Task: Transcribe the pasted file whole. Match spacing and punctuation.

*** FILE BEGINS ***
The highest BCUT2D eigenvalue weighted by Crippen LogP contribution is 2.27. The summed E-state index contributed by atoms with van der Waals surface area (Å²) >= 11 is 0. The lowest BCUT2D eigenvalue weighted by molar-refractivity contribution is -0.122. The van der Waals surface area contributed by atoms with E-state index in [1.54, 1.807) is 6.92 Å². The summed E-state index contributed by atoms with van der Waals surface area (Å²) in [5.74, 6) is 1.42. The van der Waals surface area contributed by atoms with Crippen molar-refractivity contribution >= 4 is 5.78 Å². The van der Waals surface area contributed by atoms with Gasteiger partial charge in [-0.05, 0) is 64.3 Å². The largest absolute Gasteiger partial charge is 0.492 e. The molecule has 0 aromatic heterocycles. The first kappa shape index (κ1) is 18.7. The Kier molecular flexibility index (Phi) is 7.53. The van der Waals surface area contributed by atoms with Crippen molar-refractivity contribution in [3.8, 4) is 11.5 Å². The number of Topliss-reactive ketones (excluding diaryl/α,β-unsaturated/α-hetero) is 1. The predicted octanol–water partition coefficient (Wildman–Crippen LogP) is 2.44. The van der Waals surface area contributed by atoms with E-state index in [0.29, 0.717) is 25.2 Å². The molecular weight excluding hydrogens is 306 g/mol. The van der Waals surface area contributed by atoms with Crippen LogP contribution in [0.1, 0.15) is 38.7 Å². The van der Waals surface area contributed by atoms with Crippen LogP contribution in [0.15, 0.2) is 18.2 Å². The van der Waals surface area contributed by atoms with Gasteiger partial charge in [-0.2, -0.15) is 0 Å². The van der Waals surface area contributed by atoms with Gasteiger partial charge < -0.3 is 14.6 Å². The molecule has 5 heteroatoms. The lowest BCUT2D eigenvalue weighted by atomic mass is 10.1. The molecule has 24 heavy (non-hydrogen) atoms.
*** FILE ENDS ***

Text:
The highest BCUT2D eigenvalue weighted by Crippen LogP contribution is 2.27. The summed E-state index contributed by atoms with van der Waals surface area (Å²) >= 11 is 0. The lowest BCUT2D eigenvalue weighted by molar-refractivity contribution is -0.122. The van der Waals surface area contributed by atoms with E-state index in [1.54, 1.807) is 6.92 Å². The summed E-state index contributed by atoms with van der Waals surface area (Å²) in [5.74, 6) is 1.42. The van der Waals surface area contributed by atoms with Crippen molar-refractivity contribution >= 4 is 5.78 Å². The van der Waals surface area contributed by atoms with Gasteiger partial charge in [-0.05, 0) is 64.3 Å². The largest absolute Gasteiger partial charge is 0.492 e. The molecule has 0 aromatic heterocycles. The first kappa shape index (κ1) is 18.7. The Kier molecular flexibility index (Phi) is 7.53. The van der Waals surface area contributed by atoms with Crippen molar-refractivity contribution in [3.8, 4) is 11.5 Å². The number of Topliss-reactive ketones (excluding diaryl/α,β-unsaturated/α-hetero) is 1. The predicted octanol–water partition coefficient (Wildman–Crippen LogP) is 2.44. The van der Waals surface area contributed by atoms with E-state index in [0.29, 0.717) is 25.2 Å². The molecular weight excluding hydrogens is 306 g/mol. The van der Waals surface area contributed by atoms with Crippen LogP contribution in [0.1, 0.15) is 38.7 Å². The van der Waals surface area contributed by atoms with Crippen LogP contribution in [0.15, 0.2) is 18.2 Å². The van der Waals surface area contributed by atoms with Gasteiger partial charge in [-0.2, -0.15) is 0 Å². The van der Waals surface area contributed by atoms with Gasteiger partial charge < -0.3 is 14.6 Å². The molecule has 5 heteroatoms. The lowest BCUT2D eigenvalue weighted by atomic mass is 10.1. The molecule has 24 heavy (non-hydrogen) atoms.